It is time for another edition of “Random Samples”–I occasionally get samples from marketing agencies and/or producers, and these can often be grouped together into some sort of over-arching theme: Drink Them and It Will Come, Summer is Here, So That Means (More) Rosé, If It Doesn’t Sparkle, It Doesn’t Matter.
Other times, I get just a bottle or two that do not have any apparent connection or link. Instead of holding on to those bottles until the “right” combination comes along, I decided to link all these “random” bottles together, making their own category (and, being the math geek that I am, “random sample” has a bit of a double entendre….
2015 Alcance Gran Reserva Chardonnay Valle de Itata, Chile: Retail $20. I have been to South America precisely once, and it was a memorable trip to Chile and Argentina. I left with the determination to return, to experience more of both countries, but particularly Chile, which has rich culture and traditions that are largely unknown in the U.S. Fairly light in the glass with pineapple and lemon, and a touch of oak. The palate is rich and unctuous with some initial fruit that is quickly subdued by a wave of butterscotch as well as considerable minerality. This is really a fantastic wine, but likely one that will not be embraced by the haters of Chardonnay. Rich, full, focused. Outstanding. 91-93 Points.
2018 Domaine Bousquet Chardonnay Mendoza, Argentina: Retail $13. Organically grown grapes, under screw cap. Quite pale straw with stone fruits (mostly pear with some peach). Pleasant on the palate with subtle fruit, a lengthy tartness, and a lingering finish. Look, this is not a mind-blowing Chard, but it is not intended to be. This is meant for that Tuesday night when the kids were away at camp, your wife was on a business trip and for some reason you’re cooking in your underwear. Then Alexa belts out a familiar tune and you start singing Like a Virgin at the top of your lungs just as your in-laws walk in, unannounced, because your wife gave them a key to water the plants, not realizing you were home. It is not your proudest moment, but this wine is perfect—it eases the pain as you search the internet for locksmiths, with Madonna still racing through your mind. Good to Very Good. 86-88 Points.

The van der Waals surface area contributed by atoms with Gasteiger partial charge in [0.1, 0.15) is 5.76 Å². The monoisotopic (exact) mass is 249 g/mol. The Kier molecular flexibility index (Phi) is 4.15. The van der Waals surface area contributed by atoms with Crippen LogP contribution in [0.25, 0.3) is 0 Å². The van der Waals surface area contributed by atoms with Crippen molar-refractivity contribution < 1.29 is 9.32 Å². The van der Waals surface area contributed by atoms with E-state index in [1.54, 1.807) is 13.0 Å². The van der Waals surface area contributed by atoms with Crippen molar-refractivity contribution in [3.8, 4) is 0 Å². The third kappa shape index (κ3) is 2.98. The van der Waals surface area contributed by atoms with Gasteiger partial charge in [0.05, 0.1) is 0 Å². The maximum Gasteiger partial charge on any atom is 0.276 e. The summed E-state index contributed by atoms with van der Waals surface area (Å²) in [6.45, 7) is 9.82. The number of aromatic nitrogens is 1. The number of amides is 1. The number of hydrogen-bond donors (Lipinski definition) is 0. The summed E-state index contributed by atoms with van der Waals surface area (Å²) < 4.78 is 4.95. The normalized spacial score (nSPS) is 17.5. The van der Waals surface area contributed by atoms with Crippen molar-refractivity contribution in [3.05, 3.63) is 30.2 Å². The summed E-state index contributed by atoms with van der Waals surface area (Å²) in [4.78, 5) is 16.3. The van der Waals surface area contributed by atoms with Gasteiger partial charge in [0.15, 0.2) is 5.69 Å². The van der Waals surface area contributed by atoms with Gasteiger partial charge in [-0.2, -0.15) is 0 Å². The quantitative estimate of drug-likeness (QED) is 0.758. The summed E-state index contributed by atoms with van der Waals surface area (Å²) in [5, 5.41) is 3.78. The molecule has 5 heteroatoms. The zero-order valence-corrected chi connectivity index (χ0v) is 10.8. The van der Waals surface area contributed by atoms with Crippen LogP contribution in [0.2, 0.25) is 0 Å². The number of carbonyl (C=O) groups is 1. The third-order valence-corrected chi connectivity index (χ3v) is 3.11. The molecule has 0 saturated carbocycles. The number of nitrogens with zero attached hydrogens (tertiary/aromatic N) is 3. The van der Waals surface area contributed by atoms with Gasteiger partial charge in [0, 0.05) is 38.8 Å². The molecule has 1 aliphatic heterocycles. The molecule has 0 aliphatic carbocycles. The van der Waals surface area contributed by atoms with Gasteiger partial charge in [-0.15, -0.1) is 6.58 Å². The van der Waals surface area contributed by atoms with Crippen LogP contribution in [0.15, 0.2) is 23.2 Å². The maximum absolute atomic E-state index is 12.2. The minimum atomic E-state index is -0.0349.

2017 Garofoli Verdicchio dei Castello di Jesi Macrina DOC Marche: Retail $17. The Marche region, along the spine of the boot, is perhaps the most underrated region, particularly for white wines, in Italy. Pale yellow in the glass with mostly citrus notes and a smattering of minerality. Good fruit (lemon and yellow apple) and tartness on the palate with a decent finish, this is solid from beginning to end. Very Good. 87-89 Points.
2016 Luca Bosio Vineyards, Gavi DOCG: Retail $14. 100% Cortese. It is very hard to believe that this is my first Cortese, but looking over my notes, it seems to be the case. Wow. I need to get out more often. Fairly pale with a yellow tint with a hint of funk (I like the funk) nestled in with the citrus, herbaceousness, and minerality. On the palate, racy with subtle fruit and the finish is long and chalky. Nice. Very Good. 87-89 Points.
2017 Matetic Sauvignon Blanc Casablanca Valley Chile: Retail $20. Under screw. As I mentioned above, I have been to Chile, but only once. Each wine I try from the region confirms my resolve to get back soon. Pale straw yellow in color. A bit funky (reduction?) with citrus and tropical notes on the nose. The palate is tart and fruity (pear and peach) as well as tropical notes. This is a solid entry into the SB market and the tariff speaks to its value. Very Good. 87-89 Points.
2015 Matetic Corralillo Pinot Noir San Antonio Valley Chile: Retail $25. Under screw. Pinot at this price point is always a gamble, but this lighter colored ruby wine delivers. Black cherry and more than a touch of funk, this wine just might be a unicorn: a Pinot under $30 that is, indeed, a solid effort. Good fruit on the palate, with a tartness that identifies the variety and depth that decries its similarly priced brethren. Tart black cherry, earth, depth. This is beyond a “solid effort.” Very Good to Outstanding. 88-90 Points.
2017 Simonsig Chenin Blanc Stellenbosch, South Africa: Retail $15. I have never been to South Africa, but I know of Simonsig, one of the largest producers in the region. I am a bit dismayed that most of the producers there have abandoned the regional name of the variety, Steen, for the more widely accepted and recognized Chenin Blanc, but that speaks more to my personal demons than to the wine. Speaking of the wine, this pale yellow wine exudes aromas of ripe peach and sweet mango, with plenty of peach and tart apple on the palate. There is a hint of sweetness that helps to round out the tangy acidity. Overall? Solid. Very Good. 87-89 Points.